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Seeing red in your investment accounts is scary. But it doesn't mean you should stop contributing money. In fact, it's arguably extra important to ignore the urge to sell and keep contributing to your investments when the markets are struggling.
The S&P 500, a benchmark commonly used to measure how U.S. stocks are doing overall, is down around 17% for the year. The index fell into a bear market in June before enjoying a summer rally and then tumbling again in the fall. The past month has been a good for the stock market but still, experts say more volatility is likely as investors contend with the Federal Reserve's interest rate hikes, which tend to weigh on the price of financial assets like stocks, bonds and crypto.
All that is to say, your investment portfolio has likely seen better days than it has this year. But even when it looks like the balance in your 401(k), individual retirement account (IRA) or other investment accounts is getting smaller, continuing to contribute to those accounts will set you up for success over the long term.
"Whenever we have market downturns, it’s hard for investors to 'keep their eye on the prize,' but that’s exactly what they need to do," says Jordan Sowhangar, vice president and wealth advisor at wealth management firm Girard, a Univest Wealth Division. "Instead of panicking at the negative number they’re seeing on their statements, they need to remind themselves of the big picture."
Volatility, including market downturns, will be sprinkled into that big picture, she says. But so will periods of positivity.
Here's why you likely want keep making contributions to your investment accounts, even when it feels like your money is going out the window.
Why you should keep investing during market downturns
Bear the following in mind as you consider what investing moves to make when the markets are struggling:
You're not actually losing money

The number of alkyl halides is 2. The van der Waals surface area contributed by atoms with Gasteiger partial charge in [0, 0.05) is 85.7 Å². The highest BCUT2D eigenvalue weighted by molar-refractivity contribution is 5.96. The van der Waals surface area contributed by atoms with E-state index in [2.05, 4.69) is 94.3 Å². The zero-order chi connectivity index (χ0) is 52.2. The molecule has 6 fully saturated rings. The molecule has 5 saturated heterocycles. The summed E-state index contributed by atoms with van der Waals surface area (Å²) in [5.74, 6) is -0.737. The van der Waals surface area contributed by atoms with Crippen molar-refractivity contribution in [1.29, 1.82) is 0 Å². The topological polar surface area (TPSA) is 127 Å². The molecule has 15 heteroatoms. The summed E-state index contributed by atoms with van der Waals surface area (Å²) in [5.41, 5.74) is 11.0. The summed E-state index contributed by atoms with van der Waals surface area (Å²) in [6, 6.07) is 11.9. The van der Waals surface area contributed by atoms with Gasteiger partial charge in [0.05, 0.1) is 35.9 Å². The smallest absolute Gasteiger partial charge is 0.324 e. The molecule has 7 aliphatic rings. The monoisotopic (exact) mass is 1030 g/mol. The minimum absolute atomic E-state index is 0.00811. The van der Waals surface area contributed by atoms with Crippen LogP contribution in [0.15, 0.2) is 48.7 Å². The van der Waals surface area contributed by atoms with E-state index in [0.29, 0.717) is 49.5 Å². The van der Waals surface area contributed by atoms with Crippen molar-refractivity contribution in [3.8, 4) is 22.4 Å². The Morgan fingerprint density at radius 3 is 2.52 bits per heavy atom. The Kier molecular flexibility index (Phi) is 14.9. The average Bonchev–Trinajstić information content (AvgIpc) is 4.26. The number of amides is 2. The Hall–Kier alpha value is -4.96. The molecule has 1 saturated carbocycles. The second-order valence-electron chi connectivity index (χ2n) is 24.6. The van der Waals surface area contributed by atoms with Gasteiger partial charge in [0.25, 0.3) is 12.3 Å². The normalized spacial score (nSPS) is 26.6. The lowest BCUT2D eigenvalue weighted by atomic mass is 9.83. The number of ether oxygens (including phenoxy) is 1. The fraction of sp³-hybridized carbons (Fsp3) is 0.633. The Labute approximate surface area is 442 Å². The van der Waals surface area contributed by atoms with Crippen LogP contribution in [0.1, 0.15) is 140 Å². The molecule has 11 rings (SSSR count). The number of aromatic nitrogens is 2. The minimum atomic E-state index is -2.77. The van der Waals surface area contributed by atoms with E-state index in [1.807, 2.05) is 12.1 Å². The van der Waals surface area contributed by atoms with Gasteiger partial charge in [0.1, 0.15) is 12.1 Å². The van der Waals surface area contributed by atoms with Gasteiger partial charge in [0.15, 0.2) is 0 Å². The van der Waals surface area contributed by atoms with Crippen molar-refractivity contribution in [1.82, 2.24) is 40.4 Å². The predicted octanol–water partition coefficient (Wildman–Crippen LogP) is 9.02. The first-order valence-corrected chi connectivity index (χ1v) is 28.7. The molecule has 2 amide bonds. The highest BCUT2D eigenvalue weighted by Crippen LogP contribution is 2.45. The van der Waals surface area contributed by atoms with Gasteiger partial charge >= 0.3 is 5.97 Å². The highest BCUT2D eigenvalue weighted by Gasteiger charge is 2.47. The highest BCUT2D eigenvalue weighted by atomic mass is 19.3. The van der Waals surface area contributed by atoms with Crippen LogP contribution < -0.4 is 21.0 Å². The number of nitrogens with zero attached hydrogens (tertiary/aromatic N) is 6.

It might feel like you're losing money when the balance in your investment account is shrinking, but until you sell, you're not actually saying goodbye to those hard-earned dollars.
Keep in mind that being in the red is only an “on-paper'' loss on your statement or app, says Bryan Stiger, financial planner at investment-advice company Betterment.
"You actually haven’t realized that loss according to the IRS," he adds. "You only have an unrealized loss that you have the chance to make back if you stay invested."
It's a buying opportunity
Market downturns can be scary — but they also mean financial assets like stocks are on sale.
"If you are financially able, down markets provide an excellent opportunity to buy into your existing or new investments at generally lower levels," Sowhangar says.
You are essentially buying in at discount prices, allowing the future growth potential of those investments to be even higher than what it once was.
You can't time the market
Because you can't know when markets will recover, you risk missing out on a comeback if you stop contributing to your investment accounts.
And the stock market's best days tend to happen right around its worst days. For example, between January 1, 2002, and December 31, 2021, seven of the S&P 500's best days occurred within just two weeks of the index's 10 worst days, according to J.P. Morgan Asset Management's 2022 "Guide to Retirement" report.
Diversification is key
In addition to sticking with your long-term plan, having a diversified portfolio can help spread out your risk. Diversification refers to having a range of investments in your portfolio that include those of different asset classes, like stocks and bonds, and sectors, like technology and manufacturing.
You also want to make sure you're invested in companies of different sizes, including large companies you've likely heard of and smaller companies not on your radar. Investing in a mix of domestic and international stocks is good, too.
If your investments are diversified, when one area of your portfolio suffers, another may hold steady or even do well.
Being diversified should allow you to see less red in your investments versus extreme peaks and valleys, Stiger says.
When should you stop contributing to investments?
Investing decisions are personal and should be based on your financial situation, goals and risk tolerance.
If you're running into financial problems or cash flow issues, it might be time to stop or pause the contributions, Sowhangar says.
You essentially want to make sure you have a positive cash flow stream, as well an emergency fund in liquid, secure, bank accounts, with the leftover dollars potentially going towards your investments, she adds.
Financial advisors tend to recommend saving up an emergency fund that could cover at least three to six month of your expenses should you face something unexpected, like losing your job or a big health-related cost.